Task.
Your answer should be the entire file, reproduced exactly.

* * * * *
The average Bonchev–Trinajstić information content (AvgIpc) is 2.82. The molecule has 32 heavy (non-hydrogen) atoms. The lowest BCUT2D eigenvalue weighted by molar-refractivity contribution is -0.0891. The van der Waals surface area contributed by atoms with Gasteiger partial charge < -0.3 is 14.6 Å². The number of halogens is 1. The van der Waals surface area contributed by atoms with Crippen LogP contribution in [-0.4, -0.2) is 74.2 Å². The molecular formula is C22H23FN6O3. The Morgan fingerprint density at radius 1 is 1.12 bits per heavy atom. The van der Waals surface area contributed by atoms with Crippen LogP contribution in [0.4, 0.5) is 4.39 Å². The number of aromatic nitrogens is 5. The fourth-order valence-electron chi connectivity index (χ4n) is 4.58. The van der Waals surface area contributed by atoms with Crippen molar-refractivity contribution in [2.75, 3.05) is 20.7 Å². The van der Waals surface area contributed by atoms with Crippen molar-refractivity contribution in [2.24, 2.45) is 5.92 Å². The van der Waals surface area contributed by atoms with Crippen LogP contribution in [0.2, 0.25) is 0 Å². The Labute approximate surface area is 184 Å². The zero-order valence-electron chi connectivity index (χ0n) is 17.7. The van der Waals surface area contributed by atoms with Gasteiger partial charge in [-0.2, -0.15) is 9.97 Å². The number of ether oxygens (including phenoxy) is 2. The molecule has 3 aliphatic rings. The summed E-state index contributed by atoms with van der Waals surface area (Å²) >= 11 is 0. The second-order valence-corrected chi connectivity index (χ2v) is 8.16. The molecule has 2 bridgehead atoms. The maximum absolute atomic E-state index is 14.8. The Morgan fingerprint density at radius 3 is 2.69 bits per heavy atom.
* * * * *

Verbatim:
The average Bonchev–Trinajstić information content (AvgIpc) is 2.82. The molecule has 32 heavy (non-hydrogen) atoms. The lowest BCUT2D eigenvalue weighted by molar-refractivity contribution is -0.0891. The van der Waals surface area contributed by atoms with Gasteiger partial charge < -0.3 is 14.6 Å². The number of halogens is 1. The van der Waals surface area contributed by atoms with Crippen LogP contribution in [-0.4, -0.2) is 74.2 Å². The molecular formula is C22H23FN6O3. The Morgan fingerprint density at radius 1 is 1.12 bits per heavy atom. The van der Waals surface area contributed by atoms with Crippen LogP contribution in [0.4, 0.5) is 4.39 Å². The number of aromatic nitrogens is 5. The fourth-order valence-electron chi connectivity index (χ4n) is 4.58. The van der Waals surface area contributed by atoms with Crippen molar-refractivity contribution in [2.75, 3.05) is 20.7 Å². The van der Waals surface area contributed by atoms with Crippen molar-refractivity contribution in [2.24, 2.45) is 5.92 Å². The van der Waals surface area contributed by atoms with Crippen LogP contribution in [0.2, 0.25) is 0 Å². The Labute approximate surface area is 184 Å². The zero-order valence-electron chi connectivity index (χ0n) is 17.7. The van der Waals surface area contributed by atoms with Gasteiger partial charge in [-0.2, -0.15) is 9.97 Å². The number of ether oxygens (including phenoxy) is 2. The molecule has 3 aliphatic rings. The summed E-state index contributed by atoms with van der Waals surface area (Å²) >= 11 is 0. The second-order valence-corrected chi connectivity index (χ2v) is 8.16. The molecule has 2 bridgehead atoms. The maximum absolute atomic E-state index is 14.8. The Morgan fingerprint density at radius 3 is 2.69 bits per heavy atom.